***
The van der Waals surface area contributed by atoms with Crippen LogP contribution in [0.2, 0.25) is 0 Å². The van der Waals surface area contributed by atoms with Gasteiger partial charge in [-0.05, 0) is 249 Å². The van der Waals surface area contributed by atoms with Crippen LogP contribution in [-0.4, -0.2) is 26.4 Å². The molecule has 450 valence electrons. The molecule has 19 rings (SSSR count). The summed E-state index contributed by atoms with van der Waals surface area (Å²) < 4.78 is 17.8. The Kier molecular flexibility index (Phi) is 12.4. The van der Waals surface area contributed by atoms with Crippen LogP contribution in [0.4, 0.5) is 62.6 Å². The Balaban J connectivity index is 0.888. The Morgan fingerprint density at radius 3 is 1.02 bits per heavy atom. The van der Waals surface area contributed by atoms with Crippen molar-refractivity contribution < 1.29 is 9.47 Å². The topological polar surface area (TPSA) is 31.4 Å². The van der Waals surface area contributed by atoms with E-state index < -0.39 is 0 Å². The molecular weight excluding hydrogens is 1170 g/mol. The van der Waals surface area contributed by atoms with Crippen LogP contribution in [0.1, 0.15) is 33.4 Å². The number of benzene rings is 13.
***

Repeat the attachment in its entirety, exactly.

The van der Waals surface area contributed by atoms with Crippen LogP contribution in [0.2, 0.25) is 0 Å². The van der Waals surface area contributed by atoms with Gasteiger partial charge in [-0.05, 0) is 249 Å². The van der Waals surface area contributed by atoms with Crippen LogP contribution in [-0.4, -0.2) is 26.4 Å². The molecule has 450 valence electrons. The molecule has 19 rings (SSSR count). The summed E-state index contributed by atoms with van der Waals surface area (Å²) < 4.78 is 17.8. The Kier molecular flexibility index (Phi) is 12.4. The van der Waals surface area contributed by atoms with Crippen LogP contribution in [0.4, 0.5) is 62.6 Å². The Balaban J connectivity index is 0.888. The Morgan fingerprint density at radius 3 is 1.02 bits per heavy atom. The van der Waals surface area contributed by atoms with Crippen molar-refractivity contribution < 1.29 is 9.47 Å². The topological polar surface area (TPSA) is 31.4 Å². The van der Waals surface area contributed by atoms with E-state index < -0.39 is 0 Å². The molecular weight excluding hydrogens is 1170 g/mol. The van der Waals surface area contributed by atoms with Crippen LogP contribution in [0.1, 0.15) is 33.4 Å². The number of benzene rings is 13.